At the beginning of every academic year, I make a few half-hearted but well-intentioned attempts to be an organized person. I make actual file folders, and dutifully put things in them for a few days. I make numbered lists of things to do. I promise myself that henceforth I will answer e-mails within 24 hours of receiving them.

Most of these late summer rituals have little lasting effect in my daily life. Still, they matter to me. They are welcome signals that the Hoya hordes have returned to the Hilltop.

There is one such office ritual that actually does make a difference for me. It takes some pointed prompting from my computer, though. Every year about this time, I am reminded by a pop-up message that my e-mail account is 91 percent full. Who measures this, I don’t know. John Ashcroft, perhaps.

In any event, the message sends me rooting through my computer files in a determined quest to rid my account of expendable bytes. In the process, I often re-read messages I have received and sent over the past few months. I always learn a lot from this August exercise.

It’s a cyber trip, of sorts, down memory lane. In Jesuit terms, an invitation to reflection.

So much happens so quickly on our Hilltop that if I don’t take a conscious and purposeful look back at what I’ve said and done in the course of a semester, the meaning of that semester can be lost for me.

I paid attention last week as I deleted my accumulated e-mail files. If something looked important, I reread it. I printed out a few of the e-mails students and professors had sent me: assorted notes, words of wisdom, poignant reflections – things I wanted to keep for further percolation. Most of the stuff, though, I coldly consigned to cyber oblivion.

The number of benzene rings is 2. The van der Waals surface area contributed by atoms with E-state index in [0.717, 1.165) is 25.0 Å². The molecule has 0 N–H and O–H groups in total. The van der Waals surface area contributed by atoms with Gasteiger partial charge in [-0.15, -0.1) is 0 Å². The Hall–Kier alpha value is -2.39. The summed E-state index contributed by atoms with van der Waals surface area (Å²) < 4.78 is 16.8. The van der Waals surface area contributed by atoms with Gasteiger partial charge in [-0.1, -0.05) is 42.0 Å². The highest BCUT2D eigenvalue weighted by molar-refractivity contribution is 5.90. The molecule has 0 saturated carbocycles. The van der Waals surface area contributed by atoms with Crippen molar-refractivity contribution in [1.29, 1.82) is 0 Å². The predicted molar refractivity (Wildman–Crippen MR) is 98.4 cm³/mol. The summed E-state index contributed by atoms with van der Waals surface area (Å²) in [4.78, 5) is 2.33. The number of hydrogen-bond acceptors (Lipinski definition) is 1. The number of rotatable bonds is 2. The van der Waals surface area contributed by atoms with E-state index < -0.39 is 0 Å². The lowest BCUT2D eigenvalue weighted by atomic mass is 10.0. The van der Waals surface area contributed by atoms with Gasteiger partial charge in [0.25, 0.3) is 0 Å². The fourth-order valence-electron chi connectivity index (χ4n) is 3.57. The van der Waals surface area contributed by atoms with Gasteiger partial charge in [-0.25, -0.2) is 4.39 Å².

But my attention was caught by one particular e-mail I sent this summer. It went to a rising junior in the College, an incoming transfer from the SFS.

As I reread that e-mail last week, something about it struck a deep chord within me. Something old and right. I thought about it for a long time. Then it dawned on me. It was not just a message from me. It was the echo of messages I had heard in varied ways from many teachers and professors, mentors and deans throughout my life as a student in Catholic schools.

The message was a manifestation, I think, of the spirit and tradition of Catholic education, burbling up insistently in my daily dealings with Hoyas.

The passage that caught my eye was part of a longer e-mail dealing with various practical academic concerns: general education requirements yet to be fulfilled, study abroad possibilities, “Incompletes” to be finished, etc. Before signing off, I offered some advice – advice that I now realize had been subtly offered to me again and again during my years as a student at Our Lady of Mount Carmel grade school, Brophy College Prep and Georgetown University:

This is a good time for you to pause purposefully and take stock of your Georgetown experience. Ask yourself questions along these lines: “What kind of person do I hope to be on graduation day? What sorts of things do I want to know by then? What qualities do I want to define the core of my character? Where do I hope to find myself vis-a-vis God, my family, my friends? What sort of progress have I made toward these goals over the past two years? What do I need to continue doing, what do I need to stop doing, what do I need to change if I want to make more progress toward those goals in the two (short!) years left for me as a Georgetown undergrad?”

These are the sorts of fundamental questions that animate any school in the Catholic and Jesuit traditions. These are questions that can lead you to a graduation day on which you have not only a job or a letter of acceptance from a graduate school, but a deep sense of who you are, what you’re about, who you were created to be. That’s why these are Georgetown questions.

Don’t be afraid to ask them.

Fr. Ryan Maher, S.J. (CAS ’82) is an assistant dean for the College. As This Jesuit Sees It. appears every other Friday.

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